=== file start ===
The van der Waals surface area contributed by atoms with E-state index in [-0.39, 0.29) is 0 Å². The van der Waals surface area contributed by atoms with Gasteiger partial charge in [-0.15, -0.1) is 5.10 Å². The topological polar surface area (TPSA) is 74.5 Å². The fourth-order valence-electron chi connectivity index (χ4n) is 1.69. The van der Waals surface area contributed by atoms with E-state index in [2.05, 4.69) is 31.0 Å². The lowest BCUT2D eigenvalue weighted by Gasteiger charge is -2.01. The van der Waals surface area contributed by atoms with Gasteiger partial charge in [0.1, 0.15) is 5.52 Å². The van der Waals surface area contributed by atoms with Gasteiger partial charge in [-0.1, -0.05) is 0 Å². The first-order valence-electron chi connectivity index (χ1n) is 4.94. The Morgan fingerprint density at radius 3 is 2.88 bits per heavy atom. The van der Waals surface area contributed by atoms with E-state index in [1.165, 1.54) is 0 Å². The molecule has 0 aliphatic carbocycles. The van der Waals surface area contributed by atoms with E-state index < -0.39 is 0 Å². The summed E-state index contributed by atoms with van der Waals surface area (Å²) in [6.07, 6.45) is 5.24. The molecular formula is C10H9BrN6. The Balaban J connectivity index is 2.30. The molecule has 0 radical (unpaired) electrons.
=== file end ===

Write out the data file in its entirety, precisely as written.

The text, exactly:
The van der Waals surface area contributed by atoms with E-state index in [-0.39, 0.29) is 0 Å². The van der Waals surface area contributed by atoms with Gasteiger partial charge in [-0.15, -0.1) is 5.10 Å². The topological polar surface area (TPSA) is 74.5 Å². The fourth-order valence-electron chi connectivity index (χ4n) is 1.69. The van der Waals surface area contributed by atoms with E-state index in [2.05, 4.69) is 31.0 Å². The lowest BCUT2D eigenvalue weighted by Gasteiger charge is -2.01. The van der Waals surface area contributed by atoms with Gasteiger partial charge in [0.1, 0.15) is 5.52 Å². The van der Waals surface area contributed by atoms with Gasteiger partial charge in [-0.1, -0.05) is 0 Å². The first-order valence-electron chi connectivity index (χ1n) is 4.94. The Morgan fingerprint density at radius 3 is 2.88 bits per heavy atom. The van der Waals surface area contributed by atoms with E-state index in [1.165, 1.54) is 0 Å². The molecule has 0 aliphatic carbocycles. The van der Waals surface area contributed by atoms with E-state index < -0.39 is 0 Å². The summed E-state index contributed by atoms with van der Waals surface area (Å²) in [6.07, 6.45) is 5.24. The molecular formula is C10H9BrN6. The Balaban J connectivity index is 2.30. The molecule has 0 radical (unpaired) electrons.